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No failure allowed

This weekend in Glasgow the COP26 world climate summit will begin. Meanwhile, in Germany, coalition negotiations of the so called 'traffic light parties' (SPD = red, Grüne = green, FDP = yellow) are in full swing. Motto for both events is: no failure allowed, because a great deal depends on the work done over the next few years. Germany, as Europe's largest industrial nation, has a crucial role to play.

In the coming years, Germany will take a decisive position in the fight against climate change (Image: Pixabay)In the coming years, Germany will take a decisive position in the fight against climate change (Image: Pixabay)

There can be no 'business as usual', that's for sure. Climate change has progressed too far for that, and countries have done too little for too long. And it is no longer profitable, as a recent study by the Deloitte Economics Institute found. In the next 50 years, German economy will suffer damages totaling 730 billion euros from climate change alone. The reason: lower gross national product (GNP) growth rates and a resulting loss of up to 470,000 jobs.

"In our baseline scenario, we assume that temperatures will rise globally by three degrees by the end of the century if no action will be taken. The economic damage of this development has so far hardly been taken into account in economic analyses and long-term growth forecasts," said Dr. Alexander Börsch, Chief Economist at Deloitte Germany, explaining the results of the study. "The classic 'business as usual' scenario makes little sense in view of the expected damage. That's why, for the first time, we have compared the economic costs and benefits of investing in climate protection in our study."

The German Fraunhofer Institute for Systems and Innovation Research (ISI) also concludes that the next ten years will be crucial for further development. According to the sector target, emissions from Germany's industrial sector must fall to 118 million metric tons by 2030 - a reduction of around 57 percent compared to 1990. This means that CO2-neutral production processes must be scaled up from pilot and demonstration state to an industrial level and operated economically in the next ten years. This is possible, but not easy.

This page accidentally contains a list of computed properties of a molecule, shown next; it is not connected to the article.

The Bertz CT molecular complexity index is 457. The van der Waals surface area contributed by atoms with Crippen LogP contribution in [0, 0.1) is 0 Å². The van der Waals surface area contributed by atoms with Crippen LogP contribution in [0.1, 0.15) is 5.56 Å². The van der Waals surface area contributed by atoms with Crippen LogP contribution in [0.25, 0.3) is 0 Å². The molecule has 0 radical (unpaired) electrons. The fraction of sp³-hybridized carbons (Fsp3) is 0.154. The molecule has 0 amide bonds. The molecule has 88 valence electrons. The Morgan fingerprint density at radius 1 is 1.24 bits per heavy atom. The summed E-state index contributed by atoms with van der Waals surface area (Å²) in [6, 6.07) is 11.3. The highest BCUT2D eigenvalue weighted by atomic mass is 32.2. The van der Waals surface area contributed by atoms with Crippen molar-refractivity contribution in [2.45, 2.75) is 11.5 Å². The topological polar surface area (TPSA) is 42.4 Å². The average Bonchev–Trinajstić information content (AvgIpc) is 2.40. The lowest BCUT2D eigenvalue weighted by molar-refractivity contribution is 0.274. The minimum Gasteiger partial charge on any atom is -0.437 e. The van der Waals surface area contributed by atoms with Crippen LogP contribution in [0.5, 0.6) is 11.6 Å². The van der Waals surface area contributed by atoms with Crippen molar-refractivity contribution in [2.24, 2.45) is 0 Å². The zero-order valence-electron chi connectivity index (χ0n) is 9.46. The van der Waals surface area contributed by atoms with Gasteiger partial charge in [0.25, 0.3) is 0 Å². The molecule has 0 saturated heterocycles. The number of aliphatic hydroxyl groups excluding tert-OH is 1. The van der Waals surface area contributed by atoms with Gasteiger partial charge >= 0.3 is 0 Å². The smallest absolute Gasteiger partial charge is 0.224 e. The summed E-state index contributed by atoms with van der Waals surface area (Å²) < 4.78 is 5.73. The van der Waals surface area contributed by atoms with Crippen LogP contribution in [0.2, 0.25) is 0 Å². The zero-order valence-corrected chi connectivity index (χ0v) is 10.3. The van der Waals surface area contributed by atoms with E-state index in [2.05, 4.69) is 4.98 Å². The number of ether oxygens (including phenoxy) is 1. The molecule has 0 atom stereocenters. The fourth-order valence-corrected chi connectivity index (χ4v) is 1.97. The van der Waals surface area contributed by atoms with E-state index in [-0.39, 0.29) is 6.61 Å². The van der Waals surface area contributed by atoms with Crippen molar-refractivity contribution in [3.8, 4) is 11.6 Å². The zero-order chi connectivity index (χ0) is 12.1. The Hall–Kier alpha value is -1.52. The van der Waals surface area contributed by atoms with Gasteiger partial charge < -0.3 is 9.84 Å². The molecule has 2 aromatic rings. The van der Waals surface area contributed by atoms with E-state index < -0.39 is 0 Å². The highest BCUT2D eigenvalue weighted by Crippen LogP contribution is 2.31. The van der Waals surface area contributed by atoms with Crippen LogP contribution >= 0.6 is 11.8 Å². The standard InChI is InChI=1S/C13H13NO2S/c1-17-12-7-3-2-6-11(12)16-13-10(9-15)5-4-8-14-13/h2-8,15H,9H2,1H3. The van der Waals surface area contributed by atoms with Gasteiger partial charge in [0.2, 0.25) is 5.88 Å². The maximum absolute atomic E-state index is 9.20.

Dr. Andrea Herbst, research associate at the Competence Center Energy Technologies and Energy Systems at Fraunhofer ISI, explains the results of the so-called Ariadne project, in which these scenarios were run through: "A nearly climate-neutral industrial sector in 2045 is possible, but involves very high efforts. Key challenges are the higher running costs of CO2-neutral technologies, infrastructure expansion, effective implementation of CO2 price signals along the value chains and reduction of uncertainties regarding large strategic investments, as well as a clear perspective for the economic operation of CO2-neutral processes. This must be accompanied by an expansion of the regulatory framework that goes well beyond the measures currently implemented and adopted."

Will the new German government succeed in reconciling economic efficiency and modernization? (Image: Pixabay)

This makes the current coalition negotiations between SPD, Grünen and FDP all the more important as they wrestle with what Germany should look like in the future. The parties have already repeatedly emphasized their desire to comprehensively modernize the country after years of stagnation. It remains to be seen exactly what measures will be taken to achieve this.

According to environmentalist association NABU, one important factor would be to withdraw subsidies worth billions in the wrong places and invest in future technologies instead. In recent years alone, the sum of misguided incentives in environmentally harmful activities amounts to 67 billion euros - annually. NABU President Jörg-Andreas Krüger: "Whether in agriculture and forestry, in energy production and use, in construction or in the transport sector - the catalog of environmentally harmful subsidies is long. Every year, large sums of money continue to flow into measures that counteract environmental and climate protection goals. They lead to enormous losses in the efficiency of our ecosystems and biodiversity as well as high ecological follow-up costs. At the same time, these financial resources are lacking elsewhere: for stronger environmental protection and urgently needed investments in the future. The upcoming German government must therefore fundamentally review the subsidy portfolio and systematically dismantle environmentally harmful subsidies."

It is not too late for this, as Dr. Thomas Schlaak, Sustainability Leader at Deloitte, emphasizes: "If we make the right decisions now, we can embark on the path to a low-emission future and accelerate progress by developing key technologies, processes and know-how. As a pioneer in Europe, Germany is well positioned to play a leading role in this process worldwide and to show that climate protection is not a question of cost, but one of sustainable economic growth."

Katrin Radtke
Germany, COP26, climate protection, CO2, emissions, decarbonisation, Europe, coalition, negotiation, industry, sector

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